We’re aware of the reports of increasing violence and potential casualties, and we condemn the use of violence above all. Now is the time for dialogue, and we urge all those involved to remain calm and pursue peaceful avenues of redress. The right to peaceful public protest is a fundamental element of all democracies, but demonstrators should also respect the property and institutions of the Iraqi Government which belong to and serve the Iraqi people.
Let’s go to the line of Said Arikat.
Very quickly, when the President visited Israel and the West Bank last month, he impressed upon the Israelis to keep the bridge, the border bridge, the Allenby Bridge, between Jordan and the West Bank open 24 hours a day, seven days a week. But as of now, nothing has happened. I mean, this has been promised before. I saw a tweet by former ambassador to Israel, Martin Indyk, where he says, look, I was promised this back in 2014 and nothing happened. So my question to you: Are you getting any kind of firm commitment by the Israelis that they will open that border?
And second, will there be a meeting between the – between the head of the Mossad, who is in town, with any at the State Department? And will they discuss, beside the Iranian issue, the Palestinian issue? Thank you.
MR PATEL: Thanks, Said. Let me answer your second question first. I don’t have any meetings to preview or anything to announce. But to take a little bit of a step back, as always, we are in intensive and constant discussions with our Israeli partners on Iran. There is no greater supporter of Israeli security than President Biden.
And on the question about – your first question, look, this administration supports creating a more autonomous, efficient, and reliable Palestinian experience of traveling abroad. During the President’s trip in June, he announced that Israel is prepared to take measures to increase efficiency and accessibility to the Allenby Bridge for the benefit of Palestinians. In order to upgrade facilities, Israel agreed to enable access 24 hours a day, seven days a week, by September 30th, 2022. And a group is – a working group is assessing several measures, including the use of biometric passports, and will complete its assessment within the month and discuss conclusions with U.S. partners. In addition, the working group is considering steps to establish Palestinian Authority presence on Allenby Bridge while maintaining Israel’s security considerations.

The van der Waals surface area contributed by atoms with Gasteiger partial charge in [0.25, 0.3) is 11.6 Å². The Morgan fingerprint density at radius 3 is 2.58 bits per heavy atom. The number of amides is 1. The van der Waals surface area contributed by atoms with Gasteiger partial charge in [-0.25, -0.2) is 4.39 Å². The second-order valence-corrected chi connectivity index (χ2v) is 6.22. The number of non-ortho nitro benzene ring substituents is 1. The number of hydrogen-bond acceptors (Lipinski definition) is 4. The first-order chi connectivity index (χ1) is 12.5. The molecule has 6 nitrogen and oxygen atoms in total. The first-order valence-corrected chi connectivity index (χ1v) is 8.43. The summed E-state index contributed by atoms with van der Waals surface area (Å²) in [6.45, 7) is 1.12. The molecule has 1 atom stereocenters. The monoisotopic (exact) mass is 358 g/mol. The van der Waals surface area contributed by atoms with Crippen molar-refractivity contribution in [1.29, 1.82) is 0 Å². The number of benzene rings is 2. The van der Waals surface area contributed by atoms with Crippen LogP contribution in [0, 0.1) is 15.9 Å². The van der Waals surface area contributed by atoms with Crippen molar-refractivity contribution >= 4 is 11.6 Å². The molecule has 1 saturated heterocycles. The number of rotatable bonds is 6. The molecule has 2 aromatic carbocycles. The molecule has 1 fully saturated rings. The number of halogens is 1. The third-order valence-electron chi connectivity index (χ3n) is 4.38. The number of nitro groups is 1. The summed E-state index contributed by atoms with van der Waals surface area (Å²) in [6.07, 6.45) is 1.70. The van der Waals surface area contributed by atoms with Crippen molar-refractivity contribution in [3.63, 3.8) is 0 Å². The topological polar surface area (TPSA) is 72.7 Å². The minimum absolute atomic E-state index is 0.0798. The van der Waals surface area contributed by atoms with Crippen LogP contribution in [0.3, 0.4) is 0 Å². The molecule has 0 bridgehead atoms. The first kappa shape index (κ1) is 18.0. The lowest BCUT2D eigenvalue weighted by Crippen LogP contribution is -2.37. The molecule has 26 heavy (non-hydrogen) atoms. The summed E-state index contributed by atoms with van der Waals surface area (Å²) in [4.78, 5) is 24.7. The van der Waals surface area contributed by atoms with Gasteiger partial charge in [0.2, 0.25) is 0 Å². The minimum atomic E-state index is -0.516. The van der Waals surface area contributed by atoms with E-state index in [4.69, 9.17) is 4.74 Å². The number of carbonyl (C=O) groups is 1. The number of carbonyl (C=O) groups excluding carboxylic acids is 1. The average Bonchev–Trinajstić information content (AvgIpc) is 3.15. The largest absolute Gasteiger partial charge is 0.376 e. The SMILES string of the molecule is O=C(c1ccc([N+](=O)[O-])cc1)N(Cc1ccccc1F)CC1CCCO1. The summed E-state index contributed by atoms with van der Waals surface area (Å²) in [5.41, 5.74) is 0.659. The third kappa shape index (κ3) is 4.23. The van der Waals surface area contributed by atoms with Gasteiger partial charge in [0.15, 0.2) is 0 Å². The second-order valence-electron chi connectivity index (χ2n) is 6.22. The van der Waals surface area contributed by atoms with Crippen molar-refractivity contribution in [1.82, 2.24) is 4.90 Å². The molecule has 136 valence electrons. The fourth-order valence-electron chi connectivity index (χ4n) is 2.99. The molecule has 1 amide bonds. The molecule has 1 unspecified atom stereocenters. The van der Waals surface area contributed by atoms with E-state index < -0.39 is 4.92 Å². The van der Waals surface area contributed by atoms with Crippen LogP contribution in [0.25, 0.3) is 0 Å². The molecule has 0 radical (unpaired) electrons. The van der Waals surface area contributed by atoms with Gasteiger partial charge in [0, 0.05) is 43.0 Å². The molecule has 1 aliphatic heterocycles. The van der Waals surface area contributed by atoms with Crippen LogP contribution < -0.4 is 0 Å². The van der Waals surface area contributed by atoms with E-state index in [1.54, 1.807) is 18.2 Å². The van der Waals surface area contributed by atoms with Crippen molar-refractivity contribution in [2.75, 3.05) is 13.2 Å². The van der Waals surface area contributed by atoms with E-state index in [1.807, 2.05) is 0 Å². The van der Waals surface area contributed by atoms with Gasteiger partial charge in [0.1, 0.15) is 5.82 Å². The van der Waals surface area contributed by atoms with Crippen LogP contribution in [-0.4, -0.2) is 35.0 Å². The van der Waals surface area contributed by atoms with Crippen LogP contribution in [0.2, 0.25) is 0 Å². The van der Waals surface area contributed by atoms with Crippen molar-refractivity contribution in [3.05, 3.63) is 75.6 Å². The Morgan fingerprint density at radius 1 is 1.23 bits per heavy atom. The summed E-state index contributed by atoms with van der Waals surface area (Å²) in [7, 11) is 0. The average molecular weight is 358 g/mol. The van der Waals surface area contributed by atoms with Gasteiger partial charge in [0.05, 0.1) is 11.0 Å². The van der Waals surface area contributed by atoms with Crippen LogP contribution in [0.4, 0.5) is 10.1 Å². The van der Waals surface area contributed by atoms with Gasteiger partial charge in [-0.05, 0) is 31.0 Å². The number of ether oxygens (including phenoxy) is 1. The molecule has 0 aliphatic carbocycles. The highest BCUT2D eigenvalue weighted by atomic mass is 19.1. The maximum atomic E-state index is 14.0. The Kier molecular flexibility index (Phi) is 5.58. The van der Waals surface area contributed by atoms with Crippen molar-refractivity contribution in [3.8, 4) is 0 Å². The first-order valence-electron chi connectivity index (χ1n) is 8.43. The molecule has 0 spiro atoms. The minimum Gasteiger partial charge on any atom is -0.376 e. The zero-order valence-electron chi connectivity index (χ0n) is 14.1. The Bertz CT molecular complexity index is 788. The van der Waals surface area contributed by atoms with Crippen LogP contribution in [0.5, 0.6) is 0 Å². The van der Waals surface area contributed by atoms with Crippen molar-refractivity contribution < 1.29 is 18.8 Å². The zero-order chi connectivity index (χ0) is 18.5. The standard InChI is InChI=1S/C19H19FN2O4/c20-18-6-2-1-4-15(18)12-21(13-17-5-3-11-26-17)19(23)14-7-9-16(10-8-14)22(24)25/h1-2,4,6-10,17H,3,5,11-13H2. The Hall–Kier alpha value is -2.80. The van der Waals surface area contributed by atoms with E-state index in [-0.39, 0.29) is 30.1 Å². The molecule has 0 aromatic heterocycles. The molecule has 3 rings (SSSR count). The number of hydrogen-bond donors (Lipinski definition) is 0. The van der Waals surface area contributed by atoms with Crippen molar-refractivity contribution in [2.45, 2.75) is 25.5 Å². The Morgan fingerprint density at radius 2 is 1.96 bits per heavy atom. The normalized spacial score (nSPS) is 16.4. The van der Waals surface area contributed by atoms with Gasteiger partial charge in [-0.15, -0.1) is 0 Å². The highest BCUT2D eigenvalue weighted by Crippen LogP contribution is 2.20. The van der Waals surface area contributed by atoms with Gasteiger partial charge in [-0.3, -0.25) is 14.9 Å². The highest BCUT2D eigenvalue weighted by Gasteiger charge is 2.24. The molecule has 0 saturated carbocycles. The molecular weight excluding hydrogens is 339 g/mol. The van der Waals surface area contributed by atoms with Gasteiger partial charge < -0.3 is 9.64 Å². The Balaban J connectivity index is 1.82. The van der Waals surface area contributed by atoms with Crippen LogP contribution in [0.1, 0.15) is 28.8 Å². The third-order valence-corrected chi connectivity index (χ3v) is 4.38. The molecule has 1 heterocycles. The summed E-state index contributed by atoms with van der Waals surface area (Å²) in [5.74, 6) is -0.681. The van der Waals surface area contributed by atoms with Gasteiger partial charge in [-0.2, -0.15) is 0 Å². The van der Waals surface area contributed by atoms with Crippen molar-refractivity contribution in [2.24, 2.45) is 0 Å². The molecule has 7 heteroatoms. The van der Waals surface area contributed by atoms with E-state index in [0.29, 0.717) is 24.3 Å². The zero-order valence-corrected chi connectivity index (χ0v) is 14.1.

Let’s go to Abigail Williams with NBC News.
QUESTION: There’s a report out that Iran has started enriching uranium with one of three clusters of advanced IR-6 centrifuges that were recently installed at its underground enrichment plant Natanz. Is the U.S. concerned that Iran is continuing to advance its nuclear program even while negotiating re-entry into the JCPOA?
And then a second question. Does the State Department have anything further on the American who was killed while fighting in Ukraine last week? Have U.S. officials been in touch with Russian officials regarding the return of their remains to the United States? And can you say how many American citizens fighting in Ukraine does the U.S. believe have been killed since the start of the Russian invasion?
Thanks so much.
MR PATEL: Thanks, Abigail. I will take your second question first. So first, our ability to verify reports of deaths of U.S. citizens in Ukraine is limited. In addition, not all U.S. citizens’ deaths may be reported to U.S. authorities. For those reasons, we’re unable to provide a definitive number of all U.S. citizens who have been killed. But to the crux of your question, we can confirm the death of a U.S. citizen in Ukraine, and we are in touch with the family and providing all possible and necessary consular assistance. Out of respect for the privacy of the family, I don’t have anything additional to add other than we are working with our international partners and the Ukrainian Government regarding this case. It’s extremely sensitive, and we take our responsibilities as such very seriously, and out of respect for the family during this difficult time we have no further comments.
On your question about Iran and the JCPOA, we’re certainly not going to negotiate in public, but what I will reiterate, and which what others from the department have said, is that a mutual return to full implementation is in America’s national interest. It is the best available option to restrict Iran’s nuclear program and provide a platform to address Iran’s other destabilizing conduct. We have been sincere and steadfast in pursuing a path of meaningful diplomacy to achieve a mutual return of implementation that we think will address our full range of concerns with Iran.
Let’s go to the line of Nike Ching with Voice of America.
QUESTION: Thank you, Vedant, for the phone briefing. On Taiwan, do you have anything on the planned visit by head of Taiwan Mainland Affairs Council? Is there a plan for State Department officials to meet with him? And is the meeting in line with the State Department’s revised guidelines on interacting with Taiwan?
And separately, if I may, on Afghanistan SIV, I want to put on your radar the feedback – an Afghanistan evacuee now into his second and final year with parole status, which is as it stands now, Afghan evacuees are sent to the same email address whether they are starting the SIV process or nearly through. Why isn’t there a hub of workers assigned to expedite advanced cases when paperwork has been filled or individual cases workers assigned? And I have a follow-up question. Thank you.